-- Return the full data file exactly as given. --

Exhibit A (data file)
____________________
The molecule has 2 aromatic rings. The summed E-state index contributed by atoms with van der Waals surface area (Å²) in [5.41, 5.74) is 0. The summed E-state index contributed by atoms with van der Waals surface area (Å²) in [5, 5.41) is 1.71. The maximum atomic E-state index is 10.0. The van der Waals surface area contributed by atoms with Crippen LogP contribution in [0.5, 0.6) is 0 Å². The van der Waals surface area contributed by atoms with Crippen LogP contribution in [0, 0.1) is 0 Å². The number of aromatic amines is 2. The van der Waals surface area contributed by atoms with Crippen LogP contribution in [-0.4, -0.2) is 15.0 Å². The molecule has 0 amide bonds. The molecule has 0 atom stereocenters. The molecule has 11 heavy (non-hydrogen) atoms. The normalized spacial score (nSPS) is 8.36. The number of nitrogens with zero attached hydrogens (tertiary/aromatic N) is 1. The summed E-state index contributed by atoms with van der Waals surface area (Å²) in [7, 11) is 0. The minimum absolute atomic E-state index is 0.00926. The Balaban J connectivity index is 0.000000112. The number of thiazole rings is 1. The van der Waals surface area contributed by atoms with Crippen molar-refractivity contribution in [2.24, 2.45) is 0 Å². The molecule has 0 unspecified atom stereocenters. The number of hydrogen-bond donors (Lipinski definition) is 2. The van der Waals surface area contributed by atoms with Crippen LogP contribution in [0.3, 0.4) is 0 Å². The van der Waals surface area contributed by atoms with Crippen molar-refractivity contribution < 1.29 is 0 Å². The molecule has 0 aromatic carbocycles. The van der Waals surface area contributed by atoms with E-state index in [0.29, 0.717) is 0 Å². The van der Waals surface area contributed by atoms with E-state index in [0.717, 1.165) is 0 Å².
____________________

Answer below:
The molecule has 2 aromatic rings. The summed E-state index contributed by atoms with van der Waals surface area (Å²) in [5.41, 5.74) is 0. The summed E-state index contributed by atoms with van der Waals surface area (Å²) in [5, 5.41) is 1.71. The maximum atomic E-state index is 10.0. The van der Waals surface area contributed by atoms with Crippen LogP contribution in [0.5, 0.6) is 0 Å². The van der Waals surface area contributed by atoms with Crippen LogP contribution in [0, 0.1) is 0 Å². The number of aromatic amines is 2. The van der Waals surface area contributed by atoms with Crippen LogP contribution in [-0.4, -0.2) is 15.0 Å². The molecule has 0 amide bonds. The molecule has 0 atom stereocenters. The molecule has 11 heavy (non-hydrogen) atoms. The normalized spacial score (nSPS) is 8.36. The number of nitrogens with zero attached hydrogens (tertiary/aromatic N) is 1. The summed E-state index contributed by atoms with van der Waals surface area (Å²) in [7, 11) is 0. The minimum absolute atomic E-state index is 0.00926. The Balaban J connectivity index is 0.000000112. The number of thiazole rings is 1. The van der Waals surface area contributed by atoms with Crippen molar-refractivity contribution in [2.24, 2.45) is 0 Å². The molecule has 0 unspecified atom stereocenters. The number of hydrogen-bond donors (Lipinski definition) is 2. The van der Waals surface area contributed by atoms with Crippen LogP contribution in [0.3, 0.4) is 0 Å². The van der Waals surface area contributed by atoms with Crippen molar-refractivity contribution < 1.29 is 0 Å². The molecule has 0 aromatic carbocycles. The van der Waals surface area contributed by atoms with E-state index in [0.29, 0.717) is 0 Å². The van der Waals surface area contributed by atoms with E-state index in [0.717, 1.165) is 0 Å².